ED predicts future CVD but doesn't add beyond traditional risk factors

January 19, 2010

Watertown, MA - Men with erectile dysfunction (ED) are at a significantly greater risk of developing cardiovascular disease, and this association is maintained after adjustment for traditional risk factors, including the Framingham Risk Score (FRS), research shows[1].

After adjustment for these conventional risk factors, men with ED are at a 40% greater risk of developing cardiovascular disease than men without ED. Still, despite the statistical significance of the association between ED and cardiovascular disease, ED did not improve the prediction of cardiovascular-disease incidence in men beyond that of traditional risk factors.

The results, according to investigators, have mixed implications for clinical practice.

"While we show that erectile dysfunction is indeed a warning signal for future cardiovascular events, that it independently predicts cardiovascular disease beyond the Framingham score, it doesn't quite meet the high watermark for saying that it should be added to the Framingham risk score," lead investigator Dr Andre Araujo (New England Research Institutes, Watertown, MA) told heartwire .

The results of the study are published in the January 26, 2010 issue of the Journal of the American College of Cardiology.

Confirm hypothesis and reclassifying patients

ED is thought to be a harbinger of future cardiovascular disease, and this has been confirmed in studies published in recent years. As the researchers point out in their paper, the diseases share physiological mechanisms—endothelial dysfunction, arterial occlusion, and systemic inflammation—as well as risk factors. Also, progressive diseases such as atherosclerosis that result in occluded arteries would be expected to show up earlier in the microvasculature than in the larger vessels.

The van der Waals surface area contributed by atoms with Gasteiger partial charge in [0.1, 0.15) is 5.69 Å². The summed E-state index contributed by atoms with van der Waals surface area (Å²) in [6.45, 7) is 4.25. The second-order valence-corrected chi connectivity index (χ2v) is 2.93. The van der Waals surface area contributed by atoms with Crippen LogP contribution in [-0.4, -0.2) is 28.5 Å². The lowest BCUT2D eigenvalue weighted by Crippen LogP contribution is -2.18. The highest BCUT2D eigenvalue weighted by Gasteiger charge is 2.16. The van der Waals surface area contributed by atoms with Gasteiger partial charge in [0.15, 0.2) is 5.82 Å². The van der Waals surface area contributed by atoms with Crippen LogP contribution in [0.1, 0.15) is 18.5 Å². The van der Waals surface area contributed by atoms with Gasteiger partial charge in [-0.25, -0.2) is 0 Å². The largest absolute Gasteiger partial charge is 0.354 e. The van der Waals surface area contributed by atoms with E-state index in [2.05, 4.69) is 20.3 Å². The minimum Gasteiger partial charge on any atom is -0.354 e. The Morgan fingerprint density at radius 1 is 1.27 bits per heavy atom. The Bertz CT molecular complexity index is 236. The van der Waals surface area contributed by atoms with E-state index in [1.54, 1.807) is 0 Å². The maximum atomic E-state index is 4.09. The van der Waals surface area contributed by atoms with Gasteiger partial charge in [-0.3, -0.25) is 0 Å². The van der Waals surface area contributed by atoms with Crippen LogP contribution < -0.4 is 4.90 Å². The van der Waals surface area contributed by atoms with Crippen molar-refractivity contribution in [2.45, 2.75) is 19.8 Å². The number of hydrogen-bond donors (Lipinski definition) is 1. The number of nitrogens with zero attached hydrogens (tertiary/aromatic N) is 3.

Still unknown, however, is whether ED improves the prediction of cardiovascular disease beyond traditional risk factors, said Araujo.

In this prospective, population-based study, the group analyzed data from 1057 men aged 40 to 70 years with complete risk-factor data participating in the Massachusetts Male Aging Study (MMAS), one of the first studies to document the incidence of ED in this population. All ED data were self-reported, and patients were followed for an average of 12 years.

During follow-up, there were 261 new cases of cardiovascular disease. Adjusted for age, ED was significantly associated with cardiovascular-disease incidence, with men with ED having a 42% higher risk of developing disease than those without ED. When adjusted for age and the FRS, men with ED remained at significantly greater risk of developing cardiovascular disease than men without ED.

Relationship between ED and cardiovascular disease

Model Hazard ratio (95% CI)
Age-adjusted 1.42 (1.05-1.90)
Multivariate-adjusted 1.41 (1.05-1.90)
Adjusted for age and continuous Framingham Risk Score 1.40 (1.04-1.88)

In an evaluation of the discriminatory capability of ED beyond traditional risk factors, however, ED did not significantly improve the prediction of cardiovascular-disease incidence beyond traditional risk factors. The addition of ED to the multivariate model and the age-plus-FRS models only slightly improved the C statistic.

Discrimination of CVD in various multivariate models

Model C statistic (95% CI)
Multivariate 0.7068 (0.6769-0.7366)
Multivariate and ED 0.7106 (0.6804-7408)
Age and continuous Framingham Risk Score 0.6919 (0.6604-0.7216)
Age and continuous Framingham Risk Score and ED 0.6953 (0.6645-0.7261)

Despite not improving the prediction of cardiovascular disease, Araujo said the results confirm the hypothesis that ED is a sentinel marker for cardiovascular disease, and these data should help put ED on the minds of physicians and patients.

"I think the results could have some implications by putting ED on the radar of physicians who are seeing middle-aged men and men experiencing erectile difficulties," he said. "The fact is that you can assess ED with a single question, a simple question that costs no money and doesn't put the patient at risk."


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